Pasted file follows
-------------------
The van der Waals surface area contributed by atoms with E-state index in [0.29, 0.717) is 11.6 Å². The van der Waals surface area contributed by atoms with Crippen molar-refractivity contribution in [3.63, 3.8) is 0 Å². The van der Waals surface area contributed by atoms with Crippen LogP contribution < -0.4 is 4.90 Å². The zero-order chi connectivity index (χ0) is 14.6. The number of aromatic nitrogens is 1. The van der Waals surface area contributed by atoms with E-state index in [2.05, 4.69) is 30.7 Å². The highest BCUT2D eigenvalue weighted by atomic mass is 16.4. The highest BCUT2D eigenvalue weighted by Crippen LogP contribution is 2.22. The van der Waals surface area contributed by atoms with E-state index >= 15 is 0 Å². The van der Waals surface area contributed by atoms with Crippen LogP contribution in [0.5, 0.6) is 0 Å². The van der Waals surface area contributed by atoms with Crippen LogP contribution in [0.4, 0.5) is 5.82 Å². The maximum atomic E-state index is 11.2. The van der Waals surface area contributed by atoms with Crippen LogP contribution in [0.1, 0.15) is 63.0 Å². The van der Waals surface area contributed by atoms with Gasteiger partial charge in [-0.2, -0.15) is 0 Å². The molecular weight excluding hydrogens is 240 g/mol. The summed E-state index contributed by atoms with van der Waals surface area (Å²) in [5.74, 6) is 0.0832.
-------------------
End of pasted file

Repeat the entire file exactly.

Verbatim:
The van der Waals surface area contributed by atoms with E-state index in [0.29, 0.717) is 11.6 Å². The van der Waals surface area contributed by atoms with Crippen molar-refractivity contribution in [3.63, 3.8) is 0 Å². The van der Waals surface area contributed by atoms with Crippen LogP contribution < -0.4 is 4.90 Å². The zero-order chi connectivity index (χ0) is 14.6. The number of aromatic nitrogens is 1. The van der Waals surface area contributed by atoms with E-state index in [2.05, 4.69) is 30.7 Å². The highest BCUT2D eigenvalue weighted by atomic mass is 16.4. The highest BCUT2D eigenvalue weighted by Crippen LogP contribution is 2.22. The van der Waals surface area contributed by atoms with E-state index >= 15 is 0 Å². The van der Waals surface area contributed by atoms with Crippen LogP contribution in [0.5, 0.6) is 0 Å². The van der Waals surface area contributed by atoms with Crippen LogP contribution in [0.4, 0.5) is 5.82 Å². The maximum atomic E-state index is 11.2. The van der Waals surface area contributed by atoms with Crippen LogP contribution in [0.1, 0.15) is 63.0 Å². The van der Waals surface area contributed by atoms with Gasteiger partial charge in [-0.2, -0.15) is 0 Å². The molecular weight excluding hydrogens is 240 g/mol. The summed E-state index contributed by atoms with van der Waals surface area (Å²) in [5.74, 6) is 0.0832.